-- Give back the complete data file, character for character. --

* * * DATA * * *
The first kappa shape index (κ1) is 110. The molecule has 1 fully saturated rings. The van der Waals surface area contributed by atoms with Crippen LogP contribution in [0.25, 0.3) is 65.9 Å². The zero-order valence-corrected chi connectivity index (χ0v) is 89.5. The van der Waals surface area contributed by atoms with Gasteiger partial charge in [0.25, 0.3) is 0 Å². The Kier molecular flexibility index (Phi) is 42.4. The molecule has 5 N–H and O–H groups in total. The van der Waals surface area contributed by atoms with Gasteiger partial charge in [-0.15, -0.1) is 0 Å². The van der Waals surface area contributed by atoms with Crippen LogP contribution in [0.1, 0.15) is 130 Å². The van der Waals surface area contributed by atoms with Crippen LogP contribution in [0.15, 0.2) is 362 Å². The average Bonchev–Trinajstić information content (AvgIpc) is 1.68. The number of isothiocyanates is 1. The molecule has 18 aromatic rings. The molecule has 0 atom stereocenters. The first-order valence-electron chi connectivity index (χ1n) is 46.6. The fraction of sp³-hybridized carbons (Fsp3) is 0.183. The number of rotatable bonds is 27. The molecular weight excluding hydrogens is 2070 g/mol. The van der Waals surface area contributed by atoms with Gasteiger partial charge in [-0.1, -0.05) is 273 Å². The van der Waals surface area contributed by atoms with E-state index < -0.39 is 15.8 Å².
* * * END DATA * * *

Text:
The first kappa shape index (κ1) is 110. The molecule has 1 fully saturated rings. The van der Waals surface area contributed by atoms with Crippen LogP contribution in [0.25, 0.3) is 65.9 Å². The zero-order valence-corrected chi connectivity index (χ0v) is 89.5. The van der Waals surface area contributed by atoms with Gasteiger partial charge in [0.25, 0.3) is 0 Å². The Kier molecular flexibility index (Phi) is 42.4. The molecule has 5 N–H and O–H groups in total. The van der Waals surface area contributed by atoms with Gasteiger partial charge in [-0.15, -0.1) is 0 Å². The van der Waals surface area contributed by atoms with Crippen LogP contribution in [0.1, 0.15) is 130 Å². The van der Waals surface area contributed by atoms with Crippen LogP contribution in [0.15, 0.2) is 362 Å². The average Bonchev–Trinajstić information content (AvgIpc) is 1.68. The number of isothiocyanates is 1. The molecule has 18 aromatic rings. The molecule has 0 atom stereocenters. The first-order valence-electron chi connectivity index (χ1n) is 46.6. The fraction of sp³-hybridized carbons (Fsp3) is 0.183. The number of rotatable bonds is 27. The molecular weight excluding hydrogens is 2070 g/mol. The van der Waals surface area contributed by atoms with Gasteiger partial charge in [-0.1, -0.05) is 273 Å². The van der Waals surface area contributed by atoms with E-state index < -0.39 is 15.8 Å².